Surrealpolitik: Paris Peasant

Author: Louis Aragon

Boston: Exact Change (1994, first published in 1926)

Quick Summary

A surrealist work that is often referred to as a novel or an anti-novel although it is actually just not a novel at all but a bunch of dreamy rambling about the Arcades, very much as himself. Occasionally beautiful and not infrequently tedious. A source of inspiration for Walter Benjamin's Arcades Project.


There are 17 quotes currently associated with this book.

And yet, can the knowledge deriving from reason even begin to compare with knowledge perceptible by sense? No doubt the number of people crass enough to rely exclusively on the former and scorn the latter are sufficient in themselves to explain the disfavour into which everything deriving from the senses has gradually fallen. But when the most scholarly of men have taught me that light is a vibration, or have calculated its wavelengths for me, or offered me any other fruits of their labours of reasoning, they will still not have rendered me an account of what is important to me about light, of what my eyes have begun to teach me about it, of what makes me different from a blind man -- things which are the stuff of miracles, not subject matter for reasoning. (page 9)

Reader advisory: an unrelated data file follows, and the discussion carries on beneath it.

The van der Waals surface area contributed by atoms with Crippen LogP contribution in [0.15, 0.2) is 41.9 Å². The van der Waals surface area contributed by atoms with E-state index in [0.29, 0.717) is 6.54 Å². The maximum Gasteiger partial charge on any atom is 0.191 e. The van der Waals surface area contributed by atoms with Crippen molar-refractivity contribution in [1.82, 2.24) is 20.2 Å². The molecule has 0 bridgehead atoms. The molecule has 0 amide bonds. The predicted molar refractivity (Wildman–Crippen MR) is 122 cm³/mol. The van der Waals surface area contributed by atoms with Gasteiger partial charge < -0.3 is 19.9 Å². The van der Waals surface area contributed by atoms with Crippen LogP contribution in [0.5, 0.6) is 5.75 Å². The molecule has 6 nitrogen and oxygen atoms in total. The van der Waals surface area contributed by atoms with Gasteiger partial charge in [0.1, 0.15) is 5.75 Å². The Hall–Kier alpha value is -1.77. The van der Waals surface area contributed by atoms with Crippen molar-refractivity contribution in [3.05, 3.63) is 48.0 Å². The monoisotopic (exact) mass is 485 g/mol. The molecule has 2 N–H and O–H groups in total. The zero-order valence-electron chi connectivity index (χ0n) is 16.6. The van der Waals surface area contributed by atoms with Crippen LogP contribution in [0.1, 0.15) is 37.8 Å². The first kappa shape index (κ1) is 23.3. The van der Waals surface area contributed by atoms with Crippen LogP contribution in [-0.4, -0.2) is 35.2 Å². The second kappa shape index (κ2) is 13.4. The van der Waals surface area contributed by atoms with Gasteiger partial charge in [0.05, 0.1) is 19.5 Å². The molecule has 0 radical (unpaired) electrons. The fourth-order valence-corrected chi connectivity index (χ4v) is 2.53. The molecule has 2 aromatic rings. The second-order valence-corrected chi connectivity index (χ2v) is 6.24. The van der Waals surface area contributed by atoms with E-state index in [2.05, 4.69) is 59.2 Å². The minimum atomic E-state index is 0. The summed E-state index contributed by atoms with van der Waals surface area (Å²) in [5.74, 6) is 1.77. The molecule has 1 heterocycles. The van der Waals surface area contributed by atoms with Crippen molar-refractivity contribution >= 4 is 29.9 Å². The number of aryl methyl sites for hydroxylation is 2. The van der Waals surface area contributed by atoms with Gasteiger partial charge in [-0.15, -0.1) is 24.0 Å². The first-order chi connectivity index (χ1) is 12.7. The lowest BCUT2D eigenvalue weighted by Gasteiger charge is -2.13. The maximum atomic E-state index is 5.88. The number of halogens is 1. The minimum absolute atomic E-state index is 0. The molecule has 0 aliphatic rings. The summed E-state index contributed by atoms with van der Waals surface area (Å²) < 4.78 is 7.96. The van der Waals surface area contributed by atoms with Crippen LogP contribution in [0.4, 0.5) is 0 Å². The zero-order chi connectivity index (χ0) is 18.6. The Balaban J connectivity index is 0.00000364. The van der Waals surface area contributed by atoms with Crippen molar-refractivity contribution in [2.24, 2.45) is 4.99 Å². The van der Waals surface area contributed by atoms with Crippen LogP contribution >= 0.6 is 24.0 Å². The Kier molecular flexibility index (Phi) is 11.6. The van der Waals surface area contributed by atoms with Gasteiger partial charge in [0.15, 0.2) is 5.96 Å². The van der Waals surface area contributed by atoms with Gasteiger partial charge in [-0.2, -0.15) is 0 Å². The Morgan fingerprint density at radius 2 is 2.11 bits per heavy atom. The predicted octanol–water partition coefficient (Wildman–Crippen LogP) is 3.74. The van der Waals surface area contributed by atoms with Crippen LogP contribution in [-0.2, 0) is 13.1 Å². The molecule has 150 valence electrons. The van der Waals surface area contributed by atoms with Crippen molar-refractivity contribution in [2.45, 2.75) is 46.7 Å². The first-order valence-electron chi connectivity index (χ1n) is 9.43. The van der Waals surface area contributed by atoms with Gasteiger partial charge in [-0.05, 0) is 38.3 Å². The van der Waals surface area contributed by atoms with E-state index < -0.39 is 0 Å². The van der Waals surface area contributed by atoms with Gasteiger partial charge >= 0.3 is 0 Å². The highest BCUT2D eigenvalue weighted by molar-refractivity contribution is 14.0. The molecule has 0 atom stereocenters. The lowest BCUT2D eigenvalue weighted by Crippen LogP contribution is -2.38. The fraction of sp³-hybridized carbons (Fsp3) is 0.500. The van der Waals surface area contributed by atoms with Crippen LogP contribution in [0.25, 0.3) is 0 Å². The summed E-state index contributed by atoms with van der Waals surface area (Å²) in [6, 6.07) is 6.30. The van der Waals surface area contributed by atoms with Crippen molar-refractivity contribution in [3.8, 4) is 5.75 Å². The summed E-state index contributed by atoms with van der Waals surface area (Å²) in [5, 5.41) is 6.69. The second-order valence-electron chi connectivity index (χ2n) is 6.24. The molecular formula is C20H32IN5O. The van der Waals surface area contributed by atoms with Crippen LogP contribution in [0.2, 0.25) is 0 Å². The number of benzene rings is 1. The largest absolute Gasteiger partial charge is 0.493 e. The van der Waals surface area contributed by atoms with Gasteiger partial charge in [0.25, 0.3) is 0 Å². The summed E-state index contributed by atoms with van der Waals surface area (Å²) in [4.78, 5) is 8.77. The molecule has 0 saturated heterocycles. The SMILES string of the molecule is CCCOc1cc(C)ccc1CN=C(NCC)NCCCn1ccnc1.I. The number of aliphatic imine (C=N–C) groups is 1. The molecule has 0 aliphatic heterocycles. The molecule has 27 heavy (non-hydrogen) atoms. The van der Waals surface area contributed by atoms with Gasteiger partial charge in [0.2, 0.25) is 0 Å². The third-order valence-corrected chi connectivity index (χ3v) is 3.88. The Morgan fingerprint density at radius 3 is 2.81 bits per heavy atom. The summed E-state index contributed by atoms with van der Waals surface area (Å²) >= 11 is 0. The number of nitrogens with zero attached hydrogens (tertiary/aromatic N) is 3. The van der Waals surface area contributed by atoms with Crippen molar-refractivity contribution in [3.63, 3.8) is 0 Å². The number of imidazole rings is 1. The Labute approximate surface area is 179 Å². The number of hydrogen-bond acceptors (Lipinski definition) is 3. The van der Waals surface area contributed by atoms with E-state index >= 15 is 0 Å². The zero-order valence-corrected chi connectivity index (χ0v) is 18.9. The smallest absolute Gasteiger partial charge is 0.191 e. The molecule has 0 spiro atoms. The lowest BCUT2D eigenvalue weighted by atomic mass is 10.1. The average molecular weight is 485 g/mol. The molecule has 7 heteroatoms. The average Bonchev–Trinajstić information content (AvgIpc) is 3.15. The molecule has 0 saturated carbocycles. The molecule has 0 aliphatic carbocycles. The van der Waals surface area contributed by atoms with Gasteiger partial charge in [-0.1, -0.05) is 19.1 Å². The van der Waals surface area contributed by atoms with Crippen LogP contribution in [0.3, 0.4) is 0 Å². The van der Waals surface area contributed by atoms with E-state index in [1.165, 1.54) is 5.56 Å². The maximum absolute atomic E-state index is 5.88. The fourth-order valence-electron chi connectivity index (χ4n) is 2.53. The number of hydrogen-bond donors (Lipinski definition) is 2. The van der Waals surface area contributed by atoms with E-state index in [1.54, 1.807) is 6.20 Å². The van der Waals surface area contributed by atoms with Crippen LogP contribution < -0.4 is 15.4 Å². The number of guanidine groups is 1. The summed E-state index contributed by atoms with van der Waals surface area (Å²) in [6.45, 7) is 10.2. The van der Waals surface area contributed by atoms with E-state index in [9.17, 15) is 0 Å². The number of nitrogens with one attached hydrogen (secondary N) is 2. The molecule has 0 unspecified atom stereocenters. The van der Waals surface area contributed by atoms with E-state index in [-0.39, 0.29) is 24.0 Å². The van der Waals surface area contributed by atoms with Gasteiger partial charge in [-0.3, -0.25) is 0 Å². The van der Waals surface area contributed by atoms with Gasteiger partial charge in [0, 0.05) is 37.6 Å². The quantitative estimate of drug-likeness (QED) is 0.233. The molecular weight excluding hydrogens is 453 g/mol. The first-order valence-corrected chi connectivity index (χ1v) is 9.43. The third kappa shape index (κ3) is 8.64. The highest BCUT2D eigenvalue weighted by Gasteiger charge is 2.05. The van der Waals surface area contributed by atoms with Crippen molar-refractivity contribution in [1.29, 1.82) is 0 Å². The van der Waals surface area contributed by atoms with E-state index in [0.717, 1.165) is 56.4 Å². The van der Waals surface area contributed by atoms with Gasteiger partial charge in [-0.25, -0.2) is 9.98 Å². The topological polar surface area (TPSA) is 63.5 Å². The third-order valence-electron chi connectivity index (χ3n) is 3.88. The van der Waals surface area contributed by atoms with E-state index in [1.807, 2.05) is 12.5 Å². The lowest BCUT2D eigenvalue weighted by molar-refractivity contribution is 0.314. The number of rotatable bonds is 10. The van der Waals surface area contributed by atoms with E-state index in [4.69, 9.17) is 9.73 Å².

Tags: [Surrealism's Promise, Truth & Real, Rationality]
I no longer wish to refrain from the errors of my fingers, the errors of my eyes. I know now that these errors are not just booby traps but curious paths leading towards a destination that they alone can reveal to me. There are strange flowers of reason to match each error of the senses. Admirable gardens of absurd beliefs, forebodings, obsessions and frenzies. Unknown, ever-changing gods take shape there...It is a knowledge, a science of life open only to those who have no training in it. (page 10)
Tags: [Surrealism's Promise, Rationality]